Whether this is the right solution for you depends on your house and how long you expect to be there. If your yard is graded poorly, your basement walls are in really bad shape, or there is some other intrinsic issue that will always cause moisture I would personally not do what Chris or bib suggested.

First it is a basement. How much are you willing to spend to make a place that naturally has water nice - there are "newer houses" and houses built in dry areas that don't have issues which are perfect to renovate - but that is not your house. I have seen many disappointed people spend thousands of dollars waterproofing basements to have their (newly finished) basement spring a leak the next year.

My suggestion is make the basement livable, safe, and enjoyable. Knowing that it could get flooded at some point. I would suggest putting in water-proof (rubber) planked flooring - HD sells this. Even if it is soaked it can be cleaned and reused. I would suggest some waterproof panels set about 4-6 inches from exterior walls. I would suggest no insulation other than rigid foam paneling. And if you do the foam paneling I would allow space for it to breathe. I would suggest neither drop ceiling or drywall for the ceiling - just paint it black or white (white you have to clean more).

If this extra space is really important to you - and you want it nice - I would suggest that you look at adding an addition to your house. After you do all of that waterproofing, foundation repairs, and finish your basement your $$$ is getting pretty close to adding on plus you don't have to worry about it being flooded.

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Yeah, my solution is expensive, and other options for the space should be explored. –  Chris Cudmore Jun 18 '13 at 18:04
    
Your advice is right though. It would be something that someone would do living in a high $ metro area where adding on isn't an option. –  DMoore Jun 18 '13 at 18:08
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The right way to do it is to have the outside entrenched and have any cracks patched with hydraulic concrete, drylock and delta board, as well as having new weeping tile put in below the footings. Unfortunately, this will cost you about $100 - $150 a linear foot.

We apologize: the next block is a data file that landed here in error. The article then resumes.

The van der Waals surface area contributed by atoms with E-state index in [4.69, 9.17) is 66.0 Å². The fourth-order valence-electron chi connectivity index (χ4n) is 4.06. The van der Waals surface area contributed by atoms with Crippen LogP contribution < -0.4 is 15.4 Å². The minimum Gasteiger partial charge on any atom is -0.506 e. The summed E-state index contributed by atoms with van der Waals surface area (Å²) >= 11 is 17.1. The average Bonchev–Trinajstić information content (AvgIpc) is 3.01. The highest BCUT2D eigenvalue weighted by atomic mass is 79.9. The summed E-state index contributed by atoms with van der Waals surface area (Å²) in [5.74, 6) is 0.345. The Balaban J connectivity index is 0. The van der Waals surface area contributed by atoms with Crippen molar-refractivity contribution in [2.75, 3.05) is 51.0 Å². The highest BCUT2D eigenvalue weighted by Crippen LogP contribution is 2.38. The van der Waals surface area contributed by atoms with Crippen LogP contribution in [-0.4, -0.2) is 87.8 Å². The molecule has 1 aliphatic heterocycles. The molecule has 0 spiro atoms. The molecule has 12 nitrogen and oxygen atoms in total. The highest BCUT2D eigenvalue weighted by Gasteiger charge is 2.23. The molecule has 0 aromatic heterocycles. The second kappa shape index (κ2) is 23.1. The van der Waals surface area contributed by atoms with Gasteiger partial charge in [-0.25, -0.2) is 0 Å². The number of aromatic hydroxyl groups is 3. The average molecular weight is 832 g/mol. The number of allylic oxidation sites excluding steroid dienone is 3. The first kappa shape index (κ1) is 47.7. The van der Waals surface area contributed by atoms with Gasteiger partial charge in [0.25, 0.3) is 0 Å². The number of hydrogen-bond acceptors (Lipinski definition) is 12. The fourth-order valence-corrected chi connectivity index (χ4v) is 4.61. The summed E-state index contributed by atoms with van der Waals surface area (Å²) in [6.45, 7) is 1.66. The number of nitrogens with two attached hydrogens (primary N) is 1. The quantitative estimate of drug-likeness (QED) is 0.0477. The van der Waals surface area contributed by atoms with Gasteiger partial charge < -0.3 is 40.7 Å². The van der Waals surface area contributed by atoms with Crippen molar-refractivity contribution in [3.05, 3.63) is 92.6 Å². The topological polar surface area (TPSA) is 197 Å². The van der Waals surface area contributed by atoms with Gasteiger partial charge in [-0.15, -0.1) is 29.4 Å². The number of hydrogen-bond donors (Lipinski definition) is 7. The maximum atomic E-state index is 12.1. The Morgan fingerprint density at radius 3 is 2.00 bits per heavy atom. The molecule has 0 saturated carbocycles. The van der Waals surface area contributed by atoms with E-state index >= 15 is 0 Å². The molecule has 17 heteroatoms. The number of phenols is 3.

Then I'd go with closed cell spray foam on the inside. Metal studs are fine in this case, as you're going to stud out an inch or two away from the wall so they can spray in behind. (Note: wiring and plumbing go in before the foam.)

Like I said, this is a very expensive process, but it will be done right, and it will last for a very long time.

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You're saying you wouldn't recommend to move forward without addressing the water? I thought the french drain system is designed to allow some water to enter (and exit, more importantly) in a controlled fashion. Is it not advisable to finish a basement with a french drain that takes in occasional water to the sump? –  thedudeabides Jun 18 '13 at 17:20
    
I'm not saying it won't work. I'm just saying it's sub-optimal. I'd be worried about what's going on behind the walls. –  Chris Cudmore Jun 18 '13 at 18:50
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In addition to Chris Cudmore's good advice, you could use rigid foam sheets such as Styrofoam or Super Tuff-R. The latter has a higher R value (2 inches is R-13).

It could bemounted continuously behind the studs (better for establishing a thermal break and avoiding air leaks) or in between the studs of you are short on space.

The boards should be sealed with the proper tape, again to block air leaks. Leaving an air gap between the board and the wall slightly increases the R value.